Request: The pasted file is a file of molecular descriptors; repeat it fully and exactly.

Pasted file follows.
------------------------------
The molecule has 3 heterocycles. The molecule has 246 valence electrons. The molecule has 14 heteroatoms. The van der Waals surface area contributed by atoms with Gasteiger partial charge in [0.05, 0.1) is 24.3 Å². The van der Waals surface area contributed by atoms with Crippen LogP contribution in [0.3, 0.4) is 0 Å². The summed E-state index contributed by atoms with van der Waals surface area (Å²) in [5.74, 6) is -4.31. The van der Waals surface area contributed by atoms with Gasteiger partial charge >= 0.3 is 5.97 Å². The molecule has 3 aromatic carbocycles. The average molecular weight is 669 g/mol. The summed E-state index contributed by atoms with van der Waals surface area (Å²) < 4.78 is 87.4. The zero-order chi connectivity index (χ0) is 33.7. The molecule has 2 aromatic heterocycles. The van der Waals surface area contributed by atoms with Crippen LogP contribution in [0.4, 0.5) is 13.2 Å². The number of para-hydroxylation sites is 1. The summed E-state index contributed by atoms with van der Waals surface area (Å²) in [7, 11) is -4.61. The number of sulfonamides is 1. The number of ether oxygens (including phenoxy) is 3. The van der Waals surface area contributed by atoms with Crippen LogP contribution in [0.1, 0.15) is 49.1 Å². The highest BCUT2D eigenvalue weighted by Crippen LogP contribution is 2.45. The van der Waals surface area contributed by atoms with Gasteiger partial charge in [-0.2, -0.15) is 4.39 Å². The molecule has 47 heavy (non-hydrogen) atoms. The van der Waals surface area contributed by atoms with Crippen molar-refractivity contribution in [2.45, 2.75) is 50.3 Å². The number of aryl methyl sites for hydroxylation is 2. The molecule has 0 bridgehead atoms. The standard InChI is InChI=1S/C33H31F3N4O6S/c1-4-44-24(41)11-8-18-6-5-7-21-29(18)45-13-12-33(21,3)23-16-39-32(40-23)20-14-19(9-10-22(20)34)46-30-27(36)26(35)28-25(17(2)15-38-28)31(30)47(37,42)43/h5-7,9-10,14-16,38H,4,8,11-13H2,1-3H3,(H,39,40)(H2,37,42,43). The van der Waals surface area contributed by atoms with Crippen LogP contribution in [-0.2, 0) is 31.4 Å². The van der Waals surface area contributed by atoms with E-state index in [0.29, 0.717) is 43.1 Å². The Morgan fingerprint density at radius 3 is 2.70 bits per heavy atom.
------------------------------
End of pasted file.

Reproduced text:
The molecule has 3 heterocycles. The molecule has 246 valence electrons. The molecule has 14 heteroatoms. The van der Waals surface area contributed by atoms with Gasteiger partial charge in [0.05, 0.1) is 24.3 Å². The van der Waals surface area contributed by atoms with Crippen LogP contribution in [0.3, 0.4) is 0 Å². The summed E-state index contributed by atoms with van der Waals surface area (Å²) in [5.74, 6) is -4.31. The van der Waals surface area contributed by atoms with Gasteiger partial charge >= 0.3 is 5.97 Å². The molecule has 3 aromatic carbocycles. The average molecular weight is 669 g/mol. The summed E-state index contributed by atoms with van der Waals surface area (Å²) < 4.78 is 87.4. The zero-order chi connectivity index (χ0) is 33.7. The molecule has 2 aromatic heterocycles. The van der Waals surface area contributed by atoms with Crippen LogP contribution in [0.4, 0.5) is 13.2 Å². The number of para-hydroxylation sites is 1. The summed E-state index contributed by atoms with van der Waals surface area (Å²) in [7, 11) is -4.61. The number of sulfonamides is 1. The number of ether oxygens (including phenoxy) is 3. The van der Waals surface area contributed by atoms with Crippen LogP contribution in [0.1, 0.15) is 49.1 Å². The highest BCUT2D eigenvalue weighted by Crippen LogP contribution is 2.45. The van der Waals surface area contributed by atoms with Gasteiger partial charge in [-0.2, -0.15) is 4.39 Å². The molecule has 47 heavy (non-hydrogen) atoms. The van der Waals surface area contributed by atoms with Crippen molar-refractivity contribution in [2.45, 2.75) is 50.3 Å². The number of aryl methyl sites for hydroxylation is 2. The molecule has 0 bridgehead atoms. The standard InChI is InChI=1S/C33H31F3N4O6S/c1-4-44-24(41)11-8-18-6-5-7-21-29(18)45-13-12-33(21,3)23-16-39-32(40-23)20-14-19(9-10-22(20)34)46-30-27(36)26(35)28-25(17(2)15-38-28)31(30)47(37,42)43/h5-7,9-10,14-16,38H,4,8,11-13H2,1-3H3,(H,39,40)(H2,37,42,43). The van der Waals surface area contributed by atoms with Crippen LogP contribution in [-0.2, 0) is 31.4 Å². The van der Waals surface area contributed by atoms with E-state index in [0.29, 0.717) is 43.1 Å². The Morgan fingerprint density at radius 3 is 2.70 bits per heavy atom.